(p.s. I was excited to see how long it is! More reading pleasure!)
Sunday, August 21, 2011
If, like me, you've read every paleo/primal book in the world except this one, time to get it. Bought it on iBooks today and it is fabulous. Packed full of great info, all written intelligently and well. I should've known, considering the Mark's Daily Apple site and blog is one of the best and most readable out there. Thanks, Mark Sisson!
Traveling while on the paleo diet has been pretty well thrashed out in blog-ville. You prep plenty of TSA-acceptable stuff for the airplane, pack your walnuts and seeds and tins of kippers, and just hope that when your stash runs out you're somewhere you can get some nice eggs or a steak (or in the case of my recent visit to Chez Panisse, which proved to be very paleo-friendly, amazing sea bass and arugula salad, with the delicious berries you see to the right for dessert).
And if not, you do what I do, which hasn't proved too onerous so far, you skip a meal.
Give me a choice between a bit of a fast and a bag of those awful little "snacks" consisting of oddly shaped chunks of pretzel-type objects interspersed with round unidentifiable floury-type objects that Alaska Airlines persists in handing out, I'll go hungry, thanks.
But how about dinner parties? Particularly those hosted by lovely friends you'd just as soon not offend by sitting there with an olive on your plate while everyone else is scarfing up the homemade white bean soup and rosemary bread?
Happened to me yesterday, and honestly, it wasn't that bad. Bear in mind, however, white bean soup used to be to me as candy is to your average baby. I raised my kids on vats of thick hearty homemade navy bean soup, cooked for hours with bacon or ham and plenty of onions and garlic until it was practically a solid, content in my knowledge that it was, of course, one of the healthiest meals I could possibly feed them. Oh yeah, with plenty of my homemade, hand-ground whole wheat bread. Sigh.
Anyway, I'd warned my friend in advance about my new-ish eating habits, and so she warned me that she was planning on serving the aforementioned bean soup. But, she added, she'd also have plenty of salad, plucked from the incredibly verdant garden just outside her front door, not to mention veggies as appetizers, olives and berries, etc. And I contributed a lovely gourmet Italian hard sausage just in case any of us got hungry for some meat. It was delish.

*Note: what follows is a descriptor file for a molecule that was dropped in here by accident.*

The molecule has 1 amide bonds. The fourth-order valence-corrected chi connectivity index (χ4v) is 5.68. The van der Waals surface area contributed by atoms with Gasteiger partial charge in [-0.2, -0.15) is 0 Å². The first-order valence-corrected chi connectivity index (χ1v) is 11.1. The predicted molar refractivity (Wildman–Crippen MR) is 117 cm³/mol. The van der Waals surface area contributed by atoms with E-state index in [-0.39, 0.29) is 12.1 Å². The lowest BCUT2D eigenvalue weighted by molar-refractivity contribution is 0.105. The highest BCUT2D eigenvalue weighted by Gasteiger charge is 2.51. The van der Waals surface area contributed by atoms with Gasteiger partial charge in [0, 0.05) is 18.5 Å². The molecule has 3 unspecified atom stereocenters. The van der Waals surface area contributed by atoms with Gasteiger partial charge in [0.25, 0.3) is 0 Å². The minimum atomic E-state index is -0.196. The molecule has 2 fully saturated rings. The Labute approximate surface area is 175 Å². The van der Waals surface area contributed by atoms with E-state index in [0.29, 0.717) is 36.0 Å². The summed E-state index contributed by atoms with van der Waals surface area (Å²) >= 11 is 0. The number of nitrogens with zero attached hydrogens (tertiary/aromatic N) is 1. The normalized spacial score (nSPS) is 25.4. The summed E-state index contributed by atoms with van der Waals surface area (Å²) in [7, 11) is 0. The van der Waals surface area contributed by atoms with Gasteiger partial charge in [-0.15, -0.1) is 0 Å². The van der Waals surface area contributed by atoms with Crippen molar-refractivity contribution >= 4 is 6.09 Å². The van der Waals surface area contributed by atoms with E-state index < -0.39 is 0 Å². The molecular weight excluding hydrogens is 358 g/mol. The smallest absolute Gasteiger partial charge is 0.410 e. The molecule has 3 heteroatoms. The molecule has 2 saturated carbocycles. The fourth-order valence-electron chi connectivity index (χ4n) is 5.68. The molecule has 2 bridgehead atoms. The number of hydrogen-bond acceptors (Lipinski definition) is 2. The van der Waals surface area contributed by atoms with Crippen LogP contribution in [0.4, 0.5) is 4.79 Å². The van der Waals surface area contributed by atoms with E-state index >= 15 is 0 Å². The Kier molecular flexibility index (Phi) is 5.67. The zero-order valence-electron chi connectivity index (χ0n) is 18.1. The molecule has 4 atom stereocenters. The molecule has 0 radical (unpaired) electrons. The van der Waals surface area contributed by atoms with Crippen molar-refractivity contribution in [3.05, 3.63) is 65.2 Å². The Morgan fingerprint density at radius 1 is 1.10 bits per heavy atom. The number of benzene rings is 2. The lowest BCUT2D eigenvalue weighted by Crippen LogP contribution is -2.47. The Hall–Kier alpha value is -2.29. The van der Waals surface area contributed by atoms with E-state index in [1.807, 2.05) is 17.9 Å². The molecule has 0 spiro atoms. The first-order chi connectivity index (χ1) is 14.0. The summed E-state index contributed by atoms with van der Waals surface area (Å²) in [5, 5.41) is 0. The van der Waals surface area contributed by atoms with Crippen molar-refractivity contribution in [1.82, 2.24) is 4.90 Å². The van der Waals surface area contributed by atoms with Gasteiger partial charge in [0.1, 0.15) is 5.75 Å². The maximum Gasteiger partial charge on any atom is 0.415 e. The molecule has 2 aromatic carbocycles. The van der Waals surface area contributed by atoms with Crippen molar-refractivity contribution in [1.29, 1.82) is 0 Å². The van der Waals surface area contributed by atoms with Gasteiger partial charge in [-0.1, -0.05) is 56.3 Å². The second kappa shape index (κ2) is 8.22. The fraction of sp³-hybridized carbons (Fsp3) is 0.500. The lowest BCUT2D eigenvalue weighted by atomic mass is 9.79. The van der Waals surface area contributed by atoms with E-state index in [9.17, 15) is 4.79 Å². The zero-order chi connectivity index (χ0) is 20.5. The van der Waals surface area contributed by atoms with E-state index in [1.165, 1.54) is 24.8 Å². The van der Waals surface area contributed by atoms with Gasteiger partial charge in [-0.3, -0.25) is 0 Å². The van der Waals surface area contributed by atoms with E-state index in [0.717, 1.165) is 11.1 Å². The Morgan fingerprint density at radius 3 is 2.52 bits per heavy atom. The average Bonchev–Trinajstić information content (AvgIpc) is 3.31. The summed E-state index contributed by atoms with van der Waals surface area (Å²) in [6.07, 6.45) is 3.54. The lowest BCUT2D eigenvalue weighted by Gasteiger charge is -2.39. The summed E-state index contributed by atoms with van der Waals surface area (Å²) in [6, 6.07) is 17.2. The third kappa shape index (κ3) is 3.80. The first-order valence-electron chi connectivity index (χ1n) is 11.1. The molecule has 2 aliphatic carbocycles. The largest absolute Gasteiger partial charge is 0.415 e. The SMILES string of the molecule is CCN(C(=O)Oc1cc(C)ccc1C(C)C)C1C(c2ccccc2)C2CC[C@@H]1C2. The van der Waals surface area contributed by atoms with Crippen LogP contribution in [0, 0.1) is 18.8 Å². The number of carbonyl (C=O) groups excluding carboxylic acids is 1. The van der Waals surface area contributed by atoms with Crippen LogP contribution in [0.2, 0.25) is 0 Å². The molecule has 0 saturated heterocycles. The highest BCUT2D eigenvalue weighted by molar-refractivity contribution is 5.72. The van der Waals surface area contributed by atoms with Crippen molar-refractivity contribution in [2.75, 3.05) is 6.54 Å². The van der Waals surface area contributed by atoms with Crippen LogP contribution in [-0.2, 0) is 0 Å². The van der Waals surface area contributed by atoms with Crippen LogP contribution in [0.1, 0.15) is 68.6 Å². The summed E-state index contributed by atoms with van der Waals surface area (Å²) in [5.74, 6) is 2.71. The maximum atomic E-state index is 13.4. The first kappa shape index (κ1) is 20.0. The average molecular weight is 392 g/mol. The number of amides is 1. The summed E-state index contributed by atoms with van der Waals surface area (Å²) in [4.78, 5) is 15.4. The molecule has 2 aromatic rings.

Interestingly, not only did I have plenty to eat, but two people - including the hostess - pulled me aside at various points in the afternoon to ask for more details about this new way I was eating to battle rheumatoid arthritis. At our age, most everyone's heard about inflammation and given the brilliance of my friends, pretty much all of them would prefer to deal with any problems via diet rather than medication, if at all possible. We had great conversations and absolutely no one looked the slightest bit sideways at what I was - or wasn't - eating.
Long story short, don't see parties - or traveling or stress or a tough day at work (looking at you, Monday morning) - as reason to "fall off" paleo. I'm in this thing for the long haul and the results I've seen so far, in my c-reactive protein and SED numbers, my weight, and the way my various joints feel, is more than enough reason to pass on that lovely bean soup, thank you.
Sunday, August 14, 2011
You notice the crackers, beer and bread are on the other, non-paleo side of the table! Ah, but the meat plate with the perfect mustard... all mine. Also that gorgeous sauvignon blanc. This photogenic spread was at The Forge in Seattle.
Saturday, August 13, 2011
Despite being paleo for about six months now and seeing first-hand how miraculous it can be, it never really occurred to me to try to get to the first ever Ancestral Health Symposium, held in LA earlier this month. But after a few thousand #AHS tweets, blog posts and now video lectures, I can see I really missed out.
One of the lectures I just watched with Mark Sisson, aka Mark's Daily Apple, at http://vimeo.com/27648777, summed up everything good about paleo. Which is to say, everything.
I think the reason I love this whole movement is... it's so unlike a movement. It's like Groucho Marx said, I wouldn't want to be part of any organization that would have me. But it's not an "anti" sentiment, really, it's more that many of the paleo folks seem to be too busy living really interesting, intelligent, active lives to care if this is a "movement" or not.
Mark Sisson's talk, for example, was about play. I love that! Completely unpretentious. And it was fascinating! For example, did you know the average hunter-gatherer, after doing everything necessary to get him or herself fed and sheltered, had about six free hours each day to play? Do you have six free hours per day to play? And no, TV and Facebook definitely don't count.
Of course, it's really tough not to notice how great all the paleo people look. Yeah, their bodies tend to be, well, fantastic, but there's also an interested, curious alertness to them that's wonderful to see. And that seems to be true, regardless of age.
What I'm thinking may be part of the reason is that, as they - we - cut the crap out of our diets, we also cut it out of our lives. I made a gorgeous stir-fry tonight, for example, with chicken and dark green broccoli and ginger and carrots and garlic and cauliflower... and the last thing I wanted to do afterward was sit around and watch TV.
I felt good, really good. Energetic. So I went for a walk and met a woman trying out her new slack line in a park nearby. We talked for a while and now I'm wondering ... well, you know what I'm wondering.
My point is, it's all connected. And I can't wait to see where it goes from here. One thing's for sure: sign me up for AHS next year!